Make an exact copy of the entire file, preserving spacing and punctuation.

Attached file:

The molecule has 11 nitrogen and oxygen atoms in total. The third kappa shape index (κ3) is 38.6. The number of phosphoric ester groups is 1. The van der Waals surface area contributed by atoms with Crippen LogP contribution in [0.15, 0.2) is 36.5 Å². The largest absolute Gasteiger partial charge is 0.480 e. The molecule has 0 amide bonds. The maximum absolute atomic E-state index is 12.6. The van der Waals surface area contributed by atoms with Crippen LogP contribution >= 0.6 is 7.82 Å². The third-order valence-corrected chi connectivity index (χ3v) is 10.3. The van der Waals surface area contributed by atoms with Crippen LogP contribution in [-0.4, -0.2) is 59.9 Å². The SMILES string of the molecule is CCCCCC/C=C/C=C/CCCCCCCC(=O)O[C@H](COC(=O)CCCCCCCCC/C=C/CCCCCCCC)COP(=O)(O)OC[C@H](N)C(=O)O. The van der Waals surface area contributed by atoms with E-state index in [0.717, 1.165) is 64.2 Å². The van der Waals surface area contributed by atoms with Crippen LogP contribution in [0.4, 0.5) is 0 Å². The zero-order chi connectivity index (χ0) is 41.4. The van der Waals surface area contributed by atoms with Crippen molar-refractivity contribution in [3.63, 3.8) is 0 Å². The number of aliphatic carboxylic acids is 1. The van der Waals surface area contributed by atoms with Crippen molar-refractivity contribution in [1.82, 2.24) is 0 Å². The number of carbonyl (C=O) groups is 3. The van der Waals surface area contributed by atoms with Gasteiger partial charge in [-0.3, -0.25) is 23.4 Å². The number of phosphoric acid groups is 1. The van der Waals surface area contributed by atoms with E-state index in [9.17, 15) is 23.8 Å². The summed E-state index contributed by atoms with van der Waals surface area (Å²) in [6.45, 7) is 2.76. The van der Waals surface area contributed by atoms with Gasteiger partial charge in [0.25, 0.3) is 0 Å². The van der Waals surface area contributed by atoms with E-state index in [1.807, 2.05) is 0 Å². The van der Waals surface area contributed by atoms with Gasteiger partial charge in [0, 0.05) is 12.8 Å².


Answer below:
The molecule has 11 nitrogen and oxygen atoms in total. The third kappa shape index (κ3) is 38.6. The number of phosphoric ester groups is 1. The van der Waals surface area contributed by atoms with Crippen LogP contribution in [0.15, 0.2) is 36.5 Å². The largest absolute Gasteiger partial charge is 0.480 e. The molecule has 0 amide bonds. The maximum absolute atomic E-state index is 12.6. The van der Waals surface area contributed by atoms with Crippen LogP contribution >= 0.6 is 7.82 Å². The third-order valence-corrected chi connectivity index (χ3v) is 10.3. The van der Waals surface area contributed by atoms with Crippen LogP contribution in [-0.4, -0.2) is 59.9 Å². The SMILES string of the molecule is CCCCCC/C=C/C=C/CCCCCCCC(=O)O[C@H](COC(=O)CCCCCCCCC/C=C/CCCCCCCC)COP(=O)(O)OC[C@H](N)C(=O)O. The van der Waals surface area contributed by atoms with E-state index in [0.717, 1.165) is 64.2 Å². The van der Waals surface area contributed by atoms with Crippen LogP contribution in [0.4, 0.5) is 0 Å². The zero-order chi connectivity index (χ0) is 41.4. The van der Waals surface area contributed by atoms with Crippen molar-refractivity contribution in [3.63, 3.8) is 0 Å². The number of aliphatic carboxylic acids is 1. The van der Waals surface area contributed by atoms with Crippen molar-refractivity contribution in [1.82, 2.24) is 0 Å². The number of carbonyl (C=O) groups is 3. The van der Waals surface area contributed by atoms with Gasteiger partial charge in [-0.3, -0.25) is 23.4 Å². The number of phosphoric acid groups is 1. The van der Waals surface area contributed by atoms with E-state index in [9.17, 15) is 23.8 Å². The summed E-state index contributed by atoms with van der Waals surface area (Å²) in [6.45, 7) is 2.76. The van der Waals surface area contributed by atoms with Gasteiger partial charge in [0.25, 0.3) is 0 Å². The van der Waals surface area contributed by atoms with E-state index in [1.807, 2.05) is 0 Å². The van der Waals surface area contributed by atoms with Gasteiger partial charge in [0, 0.05) is 12.8 Å².